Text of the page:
October 31, 2014

“I don’t have time to meditate, I have a real job.”

Sebastien Wiertz/Flickr

Have you heard that people who meditate are calmer and less likely to suffer from anxiety?

They may have lower blood pressure and healthier hearts as well.

But, we just don’t all have time to meditate, right?

Sure those calm monks and yoga teachers who have hours every day to cultivate mindfulness by sitting in meditation (because it’s part of their job) are enviable, but some of us have “real” work and a family and way too much to do.

And, even when we do have the time to meditate, we don’t because we’re just so bad at it (I can’t sit still, my mind wanders, my back hurts, etc.).

What’s a stressed-out, busy person in the real world to do?

It’s all Meditation.

Our yoga teachers often remind us that it’s “all yoga.” In other words, we need to take our practice off our mats and into our lives and use the principles we learn in yoga in our daily lives.

Well, the same can be done with meditation. We really can turn anything we do into a mindful experience. Mindfulness—being present in this moment as a detached and nonjudgmental observer—is one of the key goals of meditation.

We can, in fact, be mindful all the time. It takes practice, but once you get the hang of it, you’ll be so fully present in your life that you’ll wonder how you ever got so stressed out that you needed to learn to meditate in the first place.

And, you’ll probably discover that you have more time to meditate than you think.

Here are four things you can do today that count as meditation:

1. Fold, chop, scrub or brush. There are countless action-oriented chores that we need to do daily, and all of them can be done in a meditative way. Whether you’re folding laundry, chopping vegetables for a healthy soup, scrubbing your bathtub until it sparkles or brushing your furry pet so he won’t shed all over your furniture, you have an opportunity to really tune into the action in a meditative way.

2. Get stuck in traffic. It’s aggravating, yes—especially if you are expected to be somewhere at certain time—but there’s often very little we can do about traffic. If you can’t find a quicker route to your destination, try this: sit up straight and take a deep breath. Then take another. Do it a bit more slowly, and focus on the air going in and out of your lungs. (Just be sure to stay alert and keep your eyes on the road while you do this!) Before you know it, you’ll be where you need to be.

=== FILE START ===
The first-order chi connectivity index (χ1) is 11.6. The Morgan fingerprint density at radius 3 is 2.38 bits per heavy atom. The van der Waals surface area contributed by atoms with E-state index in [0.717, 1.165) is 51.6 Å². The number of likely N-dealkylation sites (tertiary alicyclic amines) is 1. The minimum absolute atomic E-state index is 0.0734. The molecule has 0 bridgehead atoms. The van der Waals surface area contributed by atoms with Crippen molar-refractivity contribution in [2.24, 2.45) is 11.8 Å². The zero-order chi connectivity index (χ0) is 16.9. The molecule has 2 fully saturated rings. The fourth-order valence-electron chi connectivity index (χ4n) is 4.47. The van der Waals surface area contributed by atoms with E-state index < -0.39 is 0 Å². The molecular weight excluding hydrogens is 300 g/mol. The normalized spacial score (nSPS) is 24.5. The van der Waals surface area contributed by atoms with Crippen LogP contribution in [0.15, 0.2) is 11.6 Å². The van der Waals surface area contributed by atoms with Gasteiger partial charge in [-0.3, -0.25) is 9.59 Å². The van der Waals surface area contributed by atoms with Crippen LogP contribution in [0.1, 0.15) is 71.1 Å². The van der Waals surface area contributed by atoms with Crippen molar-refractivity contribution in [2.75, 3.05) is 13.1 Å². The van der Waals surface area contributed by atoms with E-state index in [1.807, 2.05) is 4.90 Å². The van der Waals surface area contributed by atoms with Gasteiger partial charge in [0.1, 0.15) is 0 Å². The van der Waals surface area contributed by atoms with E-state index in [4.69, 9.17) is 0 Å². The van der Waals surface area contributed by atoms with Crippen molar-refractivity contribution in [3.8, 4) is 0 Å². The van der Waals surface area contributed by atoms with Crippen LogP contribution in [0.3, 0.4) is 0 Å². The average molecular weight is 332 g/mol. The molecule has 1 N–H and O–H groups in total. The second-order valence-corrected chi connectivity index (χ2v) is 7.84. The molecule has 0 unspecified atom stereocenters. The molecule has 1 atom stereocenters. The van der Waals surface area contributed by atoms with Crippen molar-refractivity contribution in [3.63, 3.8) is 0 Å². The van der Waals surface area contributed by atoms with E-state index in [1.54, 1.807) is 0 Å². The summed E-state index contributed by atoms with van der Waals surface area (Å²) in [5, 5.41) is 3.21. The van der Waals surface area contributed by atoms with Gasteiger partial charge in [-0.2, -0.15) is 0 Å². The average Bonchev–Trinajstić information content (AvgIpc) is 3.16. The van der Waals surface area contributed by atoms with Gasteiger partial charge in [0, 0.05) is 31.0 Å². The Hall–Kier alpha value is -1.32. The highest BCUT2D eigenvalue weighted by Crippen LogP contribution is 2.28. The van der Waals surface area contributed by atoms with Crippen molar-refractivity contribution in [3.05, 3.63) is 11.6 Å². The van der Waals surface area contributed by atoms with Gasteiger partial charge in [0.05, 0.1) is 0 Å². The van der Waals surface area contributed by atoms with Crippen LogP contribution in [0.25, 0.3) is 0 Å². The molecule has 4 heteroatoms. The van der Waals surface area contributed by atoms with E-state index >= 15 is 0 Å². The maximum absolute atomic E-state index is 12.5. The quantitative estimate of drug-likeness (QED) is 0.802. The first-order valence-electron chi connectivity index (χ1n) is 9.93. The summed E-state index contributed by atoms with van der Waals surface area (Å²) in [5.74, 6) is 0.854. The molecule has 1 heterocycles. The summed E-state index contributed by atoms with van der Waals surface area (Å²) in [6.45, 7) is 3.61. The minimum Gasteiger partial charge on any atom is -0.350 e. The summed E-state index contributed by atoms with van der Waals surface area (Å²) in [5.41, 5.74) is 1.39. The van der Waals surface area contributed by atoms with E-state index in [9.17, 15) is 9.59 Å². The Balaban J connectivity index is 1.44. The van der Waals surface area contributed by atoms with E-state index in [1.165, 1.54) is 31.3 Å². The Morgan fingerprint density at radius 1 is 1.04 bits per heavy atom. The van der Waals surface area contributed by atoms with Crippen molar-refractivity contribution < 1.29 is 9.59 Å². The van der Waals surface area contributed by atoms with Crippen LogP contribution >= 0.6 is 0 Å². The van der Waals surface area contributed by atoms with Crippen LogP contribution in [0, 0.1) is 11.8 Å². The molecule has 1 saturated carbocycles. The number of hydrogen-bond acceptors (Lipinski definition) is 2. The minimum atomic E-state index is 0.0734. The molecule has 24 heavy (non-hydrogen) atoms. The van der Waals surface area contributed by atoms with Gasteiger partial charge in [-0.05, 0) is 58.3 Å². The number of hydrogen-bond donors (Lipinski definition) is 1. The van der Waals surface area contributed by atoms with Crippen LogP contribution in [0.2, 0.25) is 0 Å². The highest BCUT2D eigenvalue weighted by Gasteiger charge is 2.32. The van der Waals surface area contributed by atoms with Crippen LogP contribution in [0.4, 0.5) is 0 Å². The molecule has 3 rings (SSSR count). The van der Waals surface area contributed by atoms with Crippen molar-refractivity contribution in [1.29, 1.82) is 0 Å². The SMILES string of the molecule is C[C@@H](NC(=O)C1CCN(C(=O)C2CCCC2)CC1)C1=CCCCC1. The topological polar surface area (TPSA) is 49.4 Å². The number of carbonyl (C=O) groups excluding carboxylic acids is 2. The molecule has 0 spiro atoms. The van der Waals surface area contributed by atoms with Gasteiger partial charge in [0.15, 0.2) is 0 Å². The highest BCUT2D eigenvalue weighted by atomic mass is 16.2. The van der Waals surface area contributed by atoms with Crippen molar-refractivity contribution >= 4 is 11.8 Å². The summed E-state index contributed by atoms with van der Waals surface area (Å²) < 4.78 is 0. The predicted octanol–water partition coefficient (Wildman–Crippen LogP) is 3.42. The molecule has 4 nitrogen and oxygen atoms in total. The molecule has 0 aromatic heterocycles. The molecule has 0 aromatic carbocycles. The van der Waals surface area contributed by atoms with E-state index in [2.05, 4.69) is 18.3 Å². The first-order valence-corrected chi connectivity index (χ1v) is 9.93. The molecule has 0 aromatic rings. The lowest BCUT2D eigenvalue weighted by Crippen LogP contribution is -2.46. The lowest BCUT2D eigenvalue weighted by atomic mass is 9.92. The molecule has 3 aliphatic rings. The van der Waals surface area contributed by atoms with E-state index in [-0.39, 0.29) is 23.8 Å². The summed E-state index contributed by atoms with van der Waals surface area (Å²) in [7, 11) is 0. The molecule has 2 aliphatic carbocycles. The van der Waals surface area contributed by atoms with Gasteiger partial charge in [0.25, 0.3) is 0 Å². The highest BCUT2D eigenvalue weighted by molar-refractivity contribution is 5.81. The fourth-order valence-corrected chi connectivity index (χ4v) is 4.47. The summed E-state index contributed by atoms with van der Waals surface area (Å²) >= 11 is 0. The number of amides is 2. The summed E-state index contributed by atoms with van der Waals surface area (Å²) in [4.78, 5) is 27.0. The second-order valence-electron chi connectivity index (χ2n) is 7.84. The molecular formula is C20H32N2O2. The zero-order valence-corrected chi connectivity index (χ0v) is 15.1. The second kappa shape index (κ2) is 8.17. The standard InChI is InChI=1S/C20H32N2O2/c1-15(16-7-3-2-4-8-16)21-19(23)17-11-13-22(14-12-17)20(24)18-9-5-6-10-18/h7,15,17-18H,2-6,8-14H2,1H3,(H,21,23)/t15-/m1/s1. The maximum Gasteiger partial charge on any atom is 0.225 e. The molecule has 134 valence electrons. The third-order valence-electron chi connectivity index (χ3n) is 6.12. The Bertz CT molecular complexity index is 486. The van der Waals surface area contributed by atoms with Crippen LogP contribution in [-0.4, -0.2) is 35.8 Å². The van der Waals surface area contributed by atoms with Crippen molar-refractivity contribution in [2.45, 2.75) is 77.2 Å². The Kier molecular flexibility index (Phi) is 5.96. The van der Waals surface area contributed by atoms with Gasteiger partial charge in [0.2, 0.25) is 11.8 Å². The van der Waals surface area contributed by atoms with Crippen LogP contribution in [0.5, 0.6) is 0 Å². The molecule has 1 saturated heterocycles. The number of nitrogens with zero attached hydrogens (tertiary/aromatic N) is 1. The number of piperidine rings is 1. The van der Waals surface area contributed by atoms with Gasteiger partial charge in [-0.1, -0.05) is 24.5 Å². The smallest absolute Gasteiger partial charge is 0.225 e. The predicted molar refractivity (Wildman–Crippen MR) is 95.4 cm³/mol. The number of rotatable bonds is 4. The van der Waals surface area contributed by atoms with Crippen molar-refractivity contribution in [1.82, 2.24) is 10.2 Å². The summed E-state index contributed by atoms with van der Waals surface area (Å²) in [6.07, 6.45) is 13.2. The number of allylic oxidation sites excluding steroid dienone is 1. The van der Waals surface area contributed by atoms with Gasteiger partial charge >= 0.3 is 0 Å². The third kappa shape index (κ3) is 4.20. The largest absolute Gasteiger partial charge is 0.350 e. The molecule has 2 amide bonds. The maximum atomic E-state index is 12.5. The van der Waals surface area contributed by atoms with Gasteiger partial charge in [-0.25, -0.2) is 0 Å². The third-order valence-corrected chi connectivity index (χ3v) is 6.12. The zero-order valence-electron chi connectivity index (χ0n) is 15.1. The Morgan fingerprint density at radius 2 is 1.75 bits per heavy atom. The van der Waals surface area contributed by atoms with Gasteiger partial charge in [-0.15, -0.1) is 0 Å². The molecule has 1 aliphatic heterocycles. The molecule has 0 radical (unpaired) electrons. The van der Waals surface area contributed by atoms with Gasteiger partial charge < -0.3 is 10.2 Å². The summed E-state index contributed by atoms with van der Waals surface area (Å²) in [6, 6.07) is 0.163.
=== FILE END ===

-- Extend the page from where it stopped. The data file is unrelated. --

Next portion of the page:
3. Type with awareness. Many of us work at computers at least part of the time. If we don’t, we type emails to friends or do something that involves the action of using a keyboard to create words. Next time you’re using your keyboard, focus on the sensation of each finger making contact with the keys. Pay attention to the particular, unique sound that your keyboard makes as you work. Notice how fast or slowly your fingers are moving. Try to slow them down on purpose and see if your mind slows down as well.

4. Listen to a boring story. When you’re in a boring meeting or listening to your chatty cousin tell you in detail about her last trip to the zoo with the kids, is your mind thinking, “When will this end?” If so, calm your mind and ease your pain by focusing on your breath as the story unfolds. Don’t think about what you are going to say or plan a strategy for ending the conversation. Just be there for a few more moments. Eventually, you may be able to be present for longer and longer periods of time without suffering and wishing you were anywhere else.

You probably have some ideas of your own to add to this list. If you don’t, I promise you that if you try these for a few minutes next time you have the opportunity—and then for a few minutes longer the time after that—you will soon discover that life really can be a meditation and there are many ways to meditate every day.

Of course, it’s always a good idea to make time for more traditional meditation techniques whenever you can as well. Even 10 or 15 minutes of stillness will do wonders for your chattering mind and your restless body.




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Author: Maria Kuzmiak

Editor: Emily Bartran

Photo: Sebastien Wiertz/Flickr

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